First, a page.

Javascript

The original promise of Java in the 90’s was to provide a ubiquitous write-once, run-anywhere platform for applications. With the rise of network-centric computing, where applications were increasingly delivered over the web rather than in shrink-wrapped boxes, the need for such a platform was growing tremendously. For numerous reasons, Java failed to live up to its original promise (although has successfully thrived in other server-side roles). But fast-forwarding to 2011, we ironically see that Javascript (long considered a toy language for gratuitous visual bells and whistles) nearly perfectly realizes Java’s original promise.

Because of its sheer ubiquity, immense resources have been thrown at Javascript interpreters in the past decade, resulting in extremely efficient JIT-based implementations (c.f., Google’s V8, which powers Chrome and node.js), to the point where it is now among the fastest dynamic languages around. Because of its ubiquity and highly optimized performance, it is increasingly being used as the underlying platform for complex applications, even those not hand-written in Javascript.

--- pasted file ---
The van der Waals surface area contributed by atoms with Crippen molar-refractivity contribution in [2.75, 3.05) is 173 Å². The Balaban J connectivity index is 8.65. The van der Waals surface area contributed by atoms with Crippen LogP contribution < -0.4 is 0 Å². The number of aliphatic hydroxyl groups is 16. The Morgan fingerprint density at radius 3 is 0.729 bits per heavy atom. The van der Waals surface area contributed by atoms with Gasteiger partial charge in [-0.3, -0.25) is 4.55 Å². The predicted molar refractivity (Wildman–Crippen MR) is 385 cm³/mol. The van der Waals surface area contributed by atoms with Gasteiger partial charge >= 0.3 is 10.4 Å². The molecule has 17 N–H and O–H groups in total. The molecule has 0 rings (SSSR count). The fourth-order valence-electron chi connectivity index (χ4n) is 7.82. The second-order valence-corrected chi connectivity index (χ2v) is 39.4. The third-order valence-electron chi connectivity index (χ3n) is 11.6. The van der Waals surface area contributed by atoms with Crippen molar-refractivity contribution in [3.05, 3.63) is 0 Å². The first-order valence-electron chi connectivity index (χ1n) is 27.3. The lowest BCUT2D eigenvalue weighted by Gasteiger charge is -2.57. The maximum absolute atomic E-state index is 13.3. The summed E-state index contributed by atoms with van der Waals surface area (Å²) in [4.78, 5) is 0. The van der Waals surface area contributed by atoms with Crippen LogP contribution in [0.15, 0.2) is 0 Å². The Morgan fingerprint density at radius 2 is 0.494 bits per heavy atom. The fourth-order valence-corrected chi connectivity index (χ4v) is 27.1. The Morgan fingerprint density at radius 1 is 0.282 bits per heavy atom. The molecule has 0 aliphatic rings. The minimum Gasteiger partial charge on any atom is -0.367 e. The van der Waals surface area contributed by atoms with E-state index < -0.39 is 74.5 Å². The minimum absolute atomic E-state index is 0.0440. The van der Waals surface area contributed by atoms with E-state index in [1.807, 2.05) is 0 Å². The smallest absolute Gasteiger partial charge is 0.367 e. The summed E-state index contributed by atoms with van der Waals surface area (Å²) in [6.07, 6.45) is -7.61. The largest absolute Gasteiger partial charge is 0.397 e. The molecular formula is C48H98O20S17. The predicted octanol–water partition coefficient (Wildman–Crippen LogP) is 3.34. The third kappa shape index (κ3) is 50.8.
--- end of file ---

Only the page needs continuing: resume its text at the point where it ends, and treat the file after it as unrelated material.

It has been referred to as the “Assembly Language of the Web“, because it is used as the target output for various compilers (e.g., Google’s GWT, CoffeeScript, Pyjamas). More radically, Emscripten actually provides an LLVM->javascript compiler. Since LLVM is in turn an intermediate format (IF) that can be generated with gcc from a variety of languages such as c/c++, this means Emscripten effectively allows c++ code to be compiled to Javascript! And taken a step farther, since interpreters for many interpreted languages (such as CPython for Python) are themselves written in c, which can be compiled to LLVM, which can be compiled to Javascript, this means languages like Python can be interpreted with a pure Javascript-based interpreter. It will be very interesting to see how this flexibility will influence the future of languages for client-side computation. But Javascript seems firmly entrenched as the base layer for making it happen.

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